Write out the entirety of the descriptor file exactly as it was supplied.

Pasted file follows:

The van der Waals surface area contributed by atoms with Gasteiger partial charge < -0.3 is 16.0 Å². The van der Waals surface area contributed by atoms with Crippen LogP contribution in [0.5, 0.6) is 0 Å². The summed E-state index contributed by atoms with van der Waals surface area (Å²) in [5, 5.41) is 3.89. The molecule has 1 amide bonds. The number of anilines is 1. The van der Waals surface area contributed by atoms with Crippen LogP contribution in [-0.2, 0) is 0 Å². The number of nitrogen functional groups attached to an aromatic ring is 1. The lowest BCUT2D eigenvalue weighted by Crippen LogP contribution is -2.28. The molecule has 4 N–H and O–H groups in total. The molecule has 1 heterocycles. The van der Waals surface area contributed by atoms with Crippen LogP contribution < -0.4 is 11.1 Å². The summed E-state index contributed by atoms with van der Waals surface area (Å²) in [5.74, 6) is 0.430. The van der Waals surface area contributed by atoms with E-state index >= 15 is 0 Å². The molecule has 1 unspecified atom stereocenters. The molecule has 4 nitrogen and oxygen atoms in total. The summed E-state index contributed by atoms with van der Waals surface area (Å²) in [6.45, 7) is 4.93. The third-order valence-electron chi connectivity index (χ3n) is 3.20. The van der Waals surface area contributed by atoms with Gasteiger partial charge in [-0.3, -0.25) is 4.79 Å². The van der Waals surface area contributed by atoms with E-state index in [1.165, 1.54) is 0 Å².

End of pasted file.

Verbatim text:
The van der Waals surface area contributed by atoms with Gasteiger partial charge < -0.3 is 16.0 Å². The van der Waals surface area contributed by atoms with Crippen LogP contribution in [0.5, 0.6) is 0 Å². The summed E-state index contributed by atoms with van der Waals surface area (Å²) in [5, 5.41) is 3.89. The molecule has 1 amide bonds. The number of anilines is 1. The van der Waals surface area contributed by atoms with Crippen LogP contribution in [-0.2, 0) is 0 Å². The number of nitrogen functional groups attached to an aromatic ring is 1. The lowest BCUT2D eigenvalue weighted by Crippen LogP contribution is -2.28. The molecule has 4 N–H and O–H groups in total. The molecule has 1 heterocycles. The van der Waals surface area contributed by atoms with Crippen LogP contribution < -0.4 is 11.1 Å². The summed E-state index contributed by atoms with van der Waals surface area (Å²) in [5.74, 6) is 0.430. The van der Waals surface area contributed by atoms with E-state index >= 15 is 0 Å². The molecule has 1 unspecified atom stereocenters. The molecule has 4 nitrogen and oxygen atoms in total. The summed E-state index contributed by atoms with van der Waals surface area (Å²) in [6.45, 7) is 4.93. The third-order valence-electron chi connectivity index (χ3n) is 3.20. The van der Waals surface area contributed by atoms with Gasteiger partial charge in [-0.3, -0.25) is 4.79 Å². The van der Waals surface area contributed by atoms with E-state index in [1.165, 1.54) is 0 Å².